I can't say I'm not a procrastinator — in fact my closest friends will claim that I am. Yet, I haven't been without an agenda since 4th grade — until now. For the most part, Virginia Lake Elementary believed in organization and attempted to instill it in every young child's brain that writing things out and making plans for the future serve as a magical panacea for forgetfulness. This theory disproved itself quickly as a handful of kids couldn't even remember to open their agendas and have their parents initial. Skepticism aside, planning definitely isn't for everyone — particularly carefree 11-year-olds. Yet even after I left VL, a sense of need to write my life down persisted. All throughout middle and high school, I built an obsession for planning and carried my agenda everywhere I went in case I ever had a doubt that I would miss something. Although I haven't quit with my calendar reminders on my phone, I've grown a lot more skeptical of to-do lists. A modern to-do list is basically a laundry list of things most people just don't want to deal with at the moment. Most people don't enjoy outlining the many things they don't want to do. Therefore, if the evolution of the planner has taken a downhill slope, why is Kate Spade selling planners for up to $40?
I'm not saying I'm boycotting the planner or anyone using one, I just want to make a case for the unorganized. Ironically, some of the best things that have happened to me happened without any set plan. Let's start with the catalyst for our mini anti-productivity revolution: the planner. When the planner looks more like a book than it does a tool for efficiency, what sort of implications does that have on our perception of planning? It seems like the more I write down on my list of to-dos, the less I actually do. This rings true for more than my procrastinating self — but what's truly baffling is how much time people will spend simply writing out their assignments. Last week, I saw a classmate spend more time writing down her assignments than she did writing out notes. I don't blame her and I think the fundamental principle she was following was morally sound. The real problem is highlighted in just this instance: we spend more time planning than we do following those plans. In a Forbes article aptly titled "Action Trumps Everything," Harvard Business Review writer Paul Brown writes, "When you are facing an unknown situation: Act. Learn. Build. Repeat." Not only can planning keep us from acting in the moment, but it can also set overly ambitious targets.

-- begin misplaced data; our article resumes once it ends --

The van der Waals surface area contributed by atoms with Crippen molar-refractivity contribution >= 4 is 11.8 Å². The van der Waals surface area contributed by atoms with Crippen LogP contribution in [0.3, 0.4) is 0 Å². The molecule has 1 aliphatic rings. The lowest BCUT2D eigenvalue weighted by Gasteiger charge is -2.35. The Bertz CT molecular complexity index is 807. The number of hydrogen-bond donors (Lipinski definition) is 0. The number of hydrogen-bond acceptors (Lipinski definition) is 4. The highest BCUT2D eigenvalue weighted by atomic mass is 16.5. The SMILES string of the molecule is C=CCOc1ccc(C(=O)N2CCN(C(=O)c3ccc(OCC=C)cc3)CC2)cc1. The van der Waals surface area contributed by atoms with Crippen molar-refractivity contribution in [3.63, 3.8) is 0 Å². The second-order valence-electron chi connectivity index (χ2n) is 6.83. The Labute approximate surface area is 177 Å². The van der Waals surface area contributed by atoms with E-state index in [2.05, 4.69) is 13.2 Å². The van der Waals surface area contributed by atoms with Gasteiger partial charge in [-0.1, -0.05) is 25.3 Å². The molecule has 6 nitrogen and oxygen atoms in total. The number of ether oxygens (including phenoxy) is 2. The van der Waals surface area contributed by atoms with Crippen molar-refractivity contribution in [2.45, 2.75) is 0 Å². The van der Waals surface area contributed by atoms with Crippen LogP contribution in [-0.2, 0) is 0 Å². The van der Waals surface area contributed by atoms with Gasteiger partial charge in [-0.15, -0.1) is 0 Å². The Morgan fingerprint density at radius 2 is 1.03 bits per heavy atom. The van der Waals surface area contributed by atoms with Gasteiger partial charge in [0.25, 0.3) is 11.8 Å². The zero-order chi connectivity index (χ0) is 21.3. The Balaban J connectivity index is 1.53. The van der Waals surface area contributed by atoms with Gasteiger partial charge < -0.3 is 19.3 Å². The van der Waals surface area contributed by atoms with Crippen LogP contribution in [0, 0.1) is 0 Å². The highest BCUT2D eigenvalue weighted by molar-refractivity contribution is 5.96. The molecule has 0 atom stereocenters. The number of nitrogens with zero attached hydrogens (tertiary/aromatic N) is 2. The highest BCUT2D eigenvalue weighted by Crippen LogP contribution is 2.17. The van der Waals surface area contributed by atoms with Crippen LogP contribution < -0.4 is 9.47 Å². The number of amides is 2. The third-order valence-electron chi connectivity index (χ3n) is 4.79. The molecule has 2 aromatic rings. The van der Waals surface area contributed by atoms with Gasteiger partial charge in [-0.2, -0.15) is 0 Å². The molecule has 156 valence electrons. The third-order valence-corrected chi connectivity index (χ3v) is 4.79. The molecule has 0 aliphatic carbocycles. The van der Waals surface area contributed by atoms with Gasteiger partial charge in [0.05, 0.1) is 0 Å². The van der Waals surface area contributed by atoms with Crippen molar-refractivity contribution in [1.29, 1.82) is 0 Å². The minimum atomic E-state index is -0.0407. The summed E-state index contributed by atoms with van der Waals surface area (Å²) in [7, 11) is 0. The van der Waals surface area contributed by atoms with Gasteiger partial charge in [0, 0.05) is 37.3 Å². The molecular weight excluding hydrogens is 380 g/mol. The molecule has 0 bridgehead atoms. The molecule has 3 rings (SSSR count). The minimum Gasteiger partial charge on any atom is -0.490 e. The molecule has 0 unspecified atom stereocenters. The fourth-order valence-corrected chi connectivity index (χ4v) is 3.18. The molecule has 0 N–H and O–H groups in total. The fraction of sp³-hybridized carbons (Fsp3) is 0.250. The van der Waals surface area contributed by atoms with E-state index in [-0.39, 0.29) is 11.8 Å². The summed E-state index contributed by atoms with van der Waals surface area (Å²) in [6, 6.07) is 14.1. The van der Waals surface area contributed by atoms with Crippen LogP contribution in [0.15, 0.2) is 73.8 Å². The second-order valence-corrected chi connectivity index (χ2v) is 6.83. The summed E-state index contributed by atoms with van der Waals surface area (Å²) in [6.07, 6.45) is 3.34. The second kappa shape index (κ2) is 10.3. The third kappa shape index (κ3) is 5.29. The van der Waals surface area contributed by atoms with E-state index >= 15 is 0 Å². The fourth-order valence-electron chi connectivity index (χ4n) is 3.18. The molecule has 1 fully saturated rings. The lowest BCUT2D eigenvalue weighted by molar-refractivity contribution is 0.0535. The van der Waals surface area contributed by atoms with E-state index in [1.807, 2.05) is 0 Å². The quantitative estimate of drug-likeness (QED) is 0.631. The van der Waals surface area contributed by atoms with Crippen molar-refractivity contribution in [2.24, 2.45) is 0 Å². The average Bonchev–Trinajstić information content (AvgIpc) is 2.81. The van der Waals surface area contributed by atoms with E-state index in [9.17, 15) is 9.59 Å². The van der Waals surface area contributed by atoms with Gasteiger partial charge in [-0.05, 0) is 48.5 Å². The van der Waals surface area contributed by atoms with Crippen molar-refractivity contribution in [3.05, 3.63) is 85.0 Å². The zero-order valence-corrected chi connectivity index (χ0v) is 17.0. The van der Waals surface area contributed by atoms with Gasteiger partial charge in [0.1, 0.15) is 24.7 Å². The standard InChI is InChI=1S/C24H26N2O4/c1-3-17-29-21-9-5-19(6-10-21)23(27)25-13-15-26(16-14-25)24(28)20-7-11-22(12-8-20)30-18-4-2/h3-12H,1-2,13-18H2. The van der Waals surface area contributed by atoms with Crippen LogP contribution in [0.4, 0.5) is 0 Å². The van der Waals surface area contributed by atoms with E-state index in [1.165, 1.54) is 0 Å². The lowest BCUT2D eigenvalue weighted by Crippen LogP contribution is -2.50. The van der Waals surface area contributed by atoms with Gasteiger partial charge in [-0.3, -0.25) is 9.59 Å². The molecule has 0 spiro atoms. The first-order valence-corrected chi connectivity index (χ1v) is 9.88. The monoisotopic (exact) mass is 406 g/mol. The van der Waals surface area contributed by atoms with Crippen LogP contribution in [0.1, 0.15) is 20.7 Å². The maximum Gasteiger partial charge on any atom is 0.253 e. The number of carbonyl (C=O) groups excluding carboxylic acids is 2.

Thirty minutes into the lecture, my classmate was still looking down at her white-pink patterned Kate Spade journal. If there's anything I've learned about college so far, it's that there is never a free moment. I could imagine her questioning if she had time to finish that lab or rewrite that last paragraph of that essay or meet with her professor before the exam on Thursday. Perhaps the greatest complication that arises is an increase in unnecessary anxiety. While this realization isn't groundbreaking, it can allow us to rethink investing in a little book filled with tasks and to-dos.
In all honesty, I'm probably going to buy a planner soon, but I will consider spending less time burying myself in its contents. Ultimately there is more to life than planning. Although the little pink book can relieve the burden for some, it only induces anxiety and leads some to believe they've failed in "getting it together." The aesthetic of a $40 agenda is also a constant reminder that these people seem to have life all figured out — when the reality is that we can't always know the future and shouldn't try to predict our next course of action. Spontaneity should be welcomed instead of feared. After all, as Paul Brown writes, "Researching, planning and gathering resources doesn’t help you much when the world is changing as fast as it is these days." Some situations require a submission to uncertainty, which builds problem solving skills under unfavorable conditions. There is nothing wrong with trying to conquer any issue that comes your way — but there's also no need to constantly feel as if you've got it together. And no pink agenda is in indicator for how important we are.